A Sort Of Bouillabaisse

Bouillabaisse Couple weeks ago, I was at the Grand Army Plaza Greenmarket. I went there looking for fruits but left with a heavy bag of fish heads. I couldn't help it, they were free! Such an impulse thing to do. As I was walking back to my apartment, I kept going through a list of things I can do with the fish heads. Though really, the only thing to do with fish heads is to make stock. When I got back to my apartment and finally saw what was in the bag, I freaked out a little. I didn't think I would react this way. Seeing two lifeless heads with their bones and fins and tails still attached, kind of grossed me out. But there was stock to be made! I grabbed the big stock pot available and dumped the heads in. After cooking the fish heads with few carrots, I ended up with 2.5 quartz of fish stock.

Okay, another question popped into my head, what to do with all this fish stock?

Bouillabaisse

Thanks to Camille Becerra, she gave me the idea to make bouillabaisse.

Traditionally a bouillabaisse is made with many types of fish and is tomato based. Can the dish I made be called bouillabaisse? Probably not. When I was picking up ingredients, I totally forgot to get tomatoes. Well that and also I only bought 1 type of fish, perch. I really need to write down what I need to buy. Like just the other day when I walked into CVS for toothpaste, medicine, tissue, and paper towels. I walked out with everything except the toothpaste. Anyways, we can call this a "sort of" bouillabaisse or maybe just a plain ole seafood stew.

Bouillabaisse Serves 3-4

Dozen clams Dozen shrimp 1/2 lb perch (or whatever fish you like) 4 medium sized potatoes 2 tablespoon miso paste 1 onion Few cloves of garlic Peas Salt + pepper Fish stock

Fish stock Put bones from 2 fish into a large pot, along with few carrots and couple daikons. I used already peeled frozen shrimp for the seafood stew or else I would've added the shells from the shrimp into the pot as well. Add enough water to cover everything. Turn the heat to high and bring it to a boil. Once the water starts to boil, turn the heat down and simmer for 30mins or so. After that, strain the liquid. You can freeze whatever you're not using for later.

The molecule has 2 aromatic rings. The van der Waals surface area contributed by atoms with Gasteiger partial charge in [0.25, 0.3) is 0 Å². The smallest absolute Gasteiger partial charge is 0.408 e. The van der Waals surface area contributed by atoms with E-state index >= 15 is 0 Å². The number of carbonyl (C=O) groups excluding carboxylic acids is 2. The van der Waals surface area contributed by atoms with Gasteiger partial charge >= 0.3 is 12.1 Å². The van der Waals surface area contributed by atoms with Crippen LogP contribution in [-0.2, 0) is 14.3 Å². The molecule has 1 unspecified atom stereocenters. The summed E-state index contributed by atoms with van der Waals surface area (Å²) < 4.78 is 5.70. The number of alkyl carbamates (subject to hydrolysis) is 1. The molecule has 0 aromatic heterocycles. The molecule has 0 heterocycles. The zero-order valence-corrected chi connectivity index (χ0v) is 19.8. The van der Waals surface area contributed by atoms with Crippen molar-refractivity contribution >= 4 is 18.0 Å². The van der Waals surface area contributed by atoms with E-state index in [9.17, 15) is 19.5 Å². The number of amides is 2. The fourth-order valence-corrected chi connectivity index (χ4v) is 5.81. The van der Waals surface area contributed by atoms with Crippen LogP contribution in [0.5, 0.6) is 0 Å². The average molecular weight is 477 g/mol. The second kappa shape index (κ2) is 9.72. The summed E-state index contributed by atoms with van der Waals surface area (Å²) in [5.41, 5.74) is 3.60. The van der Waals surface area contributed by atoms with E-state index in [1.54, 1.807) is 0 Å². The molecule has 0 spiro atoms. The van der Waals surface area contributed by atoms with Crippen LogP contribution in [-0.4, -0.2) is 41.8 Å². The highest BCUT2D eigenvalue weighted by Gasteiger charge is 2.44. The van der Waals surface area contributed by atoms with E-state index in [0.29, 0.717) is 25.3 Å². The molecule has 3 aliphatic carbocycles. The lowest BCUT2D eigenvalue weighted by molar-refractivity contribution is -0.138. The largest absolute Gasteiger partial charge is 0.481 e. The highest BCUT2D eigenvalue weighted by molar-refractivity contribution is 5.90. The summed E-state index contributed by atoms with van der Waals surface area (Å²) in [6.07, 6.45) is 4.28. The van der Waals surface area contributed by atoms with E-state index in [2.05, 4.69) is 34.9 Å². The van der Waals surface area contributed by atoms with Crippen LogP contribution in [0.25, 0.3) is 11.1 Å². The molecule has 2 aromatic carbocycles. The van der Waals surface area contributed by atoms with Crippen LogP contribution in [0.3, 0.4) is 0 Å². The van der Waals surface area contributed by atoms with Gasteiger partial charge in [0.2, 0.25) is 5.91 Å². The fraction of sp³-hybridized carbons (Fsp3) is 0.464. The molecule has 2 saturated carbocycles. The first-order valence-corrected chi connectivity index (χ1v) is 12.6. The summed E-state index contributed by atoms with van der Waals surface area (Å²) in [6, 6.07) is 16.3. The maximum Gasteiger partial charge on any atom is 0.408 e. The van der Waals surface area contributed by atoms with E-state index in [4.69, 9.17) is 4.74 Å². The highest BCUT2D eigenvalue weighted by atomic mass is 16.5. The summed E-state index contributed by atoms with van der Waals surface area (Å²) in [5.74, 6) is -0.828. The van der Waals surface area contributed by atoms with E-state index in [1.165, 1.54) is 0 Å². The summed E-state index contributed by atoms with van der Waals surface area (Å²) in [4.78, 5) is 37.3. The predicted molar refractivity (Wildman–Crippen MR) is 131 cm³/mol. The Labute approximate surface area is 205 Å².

Fish stew Add oil to a tall pan or pot or Dutch oven. Throw in diced onion and garlic and cook till fragrant, then add the diced potatoes. Saute for about 15mins and add in a quart of the fish stock. Bring it to a boil and lower the heat to let it simmer for another 15mins or until the potatoes are soft.

Stir in the miso paste to dissolve. Add the shrimp, fish, and clams and cover the pot. Leave the lid on for 5mins before checking if all the clams have opened their shell. Some of them may still be closed. If so, put the lid back on for another minute or 2. Add more fish stock if you want more liquid in the stew. Season to taste.

Turn off the heat. Add creme friache or heavy cream if you like and a handful of peas. Give the stew a good stir. Serve it with slices of thick toasty bread.

Lake Trout And Blue Collar Good Job

Lake TroutBlue Collar Good Job After a month long sleep, I finally felt like venturing out for some eating and food photo snapping. One of the restaurants I was waiting to open was Lake Trout. They're serving up fried fish, fried fish sandwich, crab cakes, fried shrimp and for the seafood haters...wings. The filet-o-fish from McDs is one of my favorite fast food sandwiches, though of course I haven't eaten one in a waaaaay long time. So I was pretty damn excited when this opened and had to try their fried fish sandwich (on the menu is cheese fish sangwich).

Another restaurant I was looking forward to try was Blue Collar Good Job. People were comparing their burgers to In-N-Out. If you know me, you know why I HAD to go try their burgers, asap. This burger joint was literally 2 doors down from Lake Trout, making the lunch crawl easier.

I'll do a proper review of both places over at Eat to Blog soon but I do plan to go back, many more times.

Both Lake Trout and Blue Collar Good Job have the same address, 160 Havemeyer St in South Williamsburg.